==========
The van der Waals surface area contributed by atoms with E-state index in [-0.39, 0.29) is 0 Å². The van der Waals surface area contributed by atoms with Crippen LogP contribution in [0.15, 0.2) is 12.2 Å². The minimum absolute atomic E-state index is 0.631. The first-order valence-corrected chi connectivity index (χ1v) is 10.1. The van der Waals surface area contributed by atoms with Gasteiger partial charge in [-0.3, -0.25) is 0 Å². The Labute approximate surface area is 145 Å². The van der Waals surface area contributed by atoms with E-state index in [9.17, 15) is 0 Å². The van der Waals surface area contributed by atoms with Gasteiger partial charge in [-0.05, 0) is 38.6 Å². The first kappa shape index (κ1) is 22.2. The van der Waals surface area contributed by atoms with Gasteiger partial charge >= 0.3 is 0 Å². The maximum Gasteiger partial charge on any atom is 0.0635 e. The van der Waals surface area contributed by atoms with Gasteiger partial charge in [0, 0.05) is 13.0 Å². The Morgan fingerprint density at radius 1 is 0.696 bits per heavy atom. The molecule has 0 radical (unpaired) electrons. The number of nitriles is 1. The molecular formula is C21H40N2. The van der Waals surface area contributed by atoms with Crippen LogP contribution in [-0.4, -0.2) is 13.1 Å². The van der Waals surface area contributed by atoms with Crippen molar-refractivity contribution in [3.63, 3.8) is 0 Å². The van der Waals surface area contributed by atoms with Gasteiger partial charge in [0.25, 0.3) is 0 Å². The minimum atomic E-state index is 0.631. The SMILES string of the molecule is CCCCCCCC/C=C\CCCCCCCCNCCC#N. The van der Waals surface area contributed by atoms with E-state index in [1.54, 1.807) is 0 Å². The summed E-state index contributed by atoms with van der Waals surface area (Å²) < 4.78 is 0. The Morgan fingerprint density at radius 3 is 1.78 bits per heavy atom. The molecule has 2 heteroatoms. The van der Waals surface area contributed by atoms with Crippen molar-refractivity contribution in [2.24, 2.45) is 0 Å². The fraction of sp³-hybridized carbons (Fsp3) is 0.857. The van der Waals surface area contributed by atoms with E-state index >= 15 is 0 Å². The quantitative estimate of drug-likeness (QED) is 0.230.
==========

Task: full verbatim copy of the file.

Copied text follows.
The van der Waals surface area contributed by atoms with E-state index in [-0.39, 0.29) is 0 Å². The van der Waals surface area contributed by atoms with Crippen LogP contribution in [0.15, 0.2) is 12.2 Å². The minimum absolute atomic E-state index is 0.631. The first-order valence-corrected chi connectivity index (χ1v) is 10.1. The van der Waals surface area contributed by atoms with Gasteiger partial charge in [-0.3, -0.25) is 0 Å². The Labute approximate surface area is 145 Å². The van der Waals surface area contributed by atoms with E-state index in [9.17, 15) is 0 Å². The van der Waals surface area contributed by atoms with Gasteiger partial charge in [-0.05, 0) is 38.6 Å². The first kappa shape index (κ1) is 22.2. The van der Waals surface area contributed by atoms with Gasteiger partial charge >= 0.3 is 0 Å². The maximum Gasteiger partial charge on any atom is 0.0635 e. The van der Waals surface area contributed by atoms with Gasteiger partial charge in [0, 0.05) is 13.0 Å². The Morgan fingerprint density at radius 1 is 0.696 bits per heavy atom. The molecule has 0 radical (unpaired) electrons. The number of nitriles is 1. The molecular formula is C21H40N2. The van der Waals surface area contributed by atoms with Crippen LogP contribution in [-0.4, -0.2) is 13.1 Å². The van der Waals surface area contributed by atoms with Crippen molar-refractivity contribution in [3.63, 3.8) is 0 Å². The van der Waals surface area contributed by atoms with Gasteiger partial charge in [0.25, 0.3) is 0 Å². The minimum atomic E-state index is 0.631. The SMILES string of the molecule is CCCCCCCC/C=C\CCCCCCCCNCCC#N. The van der Waals surface area contributed by atoms with E-state index in [1.54, 1.807) is 0 Å². The summed E-state index contributed by atoms with van der Waals surface area (Å²) < 4.78 is 0. The Morgan fingerprint density at radius 3 is 1.78 bits per heavy atom. The molecule has 2 heteroatoms. The van der Waals surface area contributed by atoms with Crippen molar-refractivity contribution in [2.24, 2.45) is 0 Å². The fraction of sp³-hybridized carbons (Fsp3) is 0.857. The van der Waals surface area contributed by atoms with E-state index >= 15 is 0 Å². The quantitative estimate of drug-likeness (QED) is 0.230.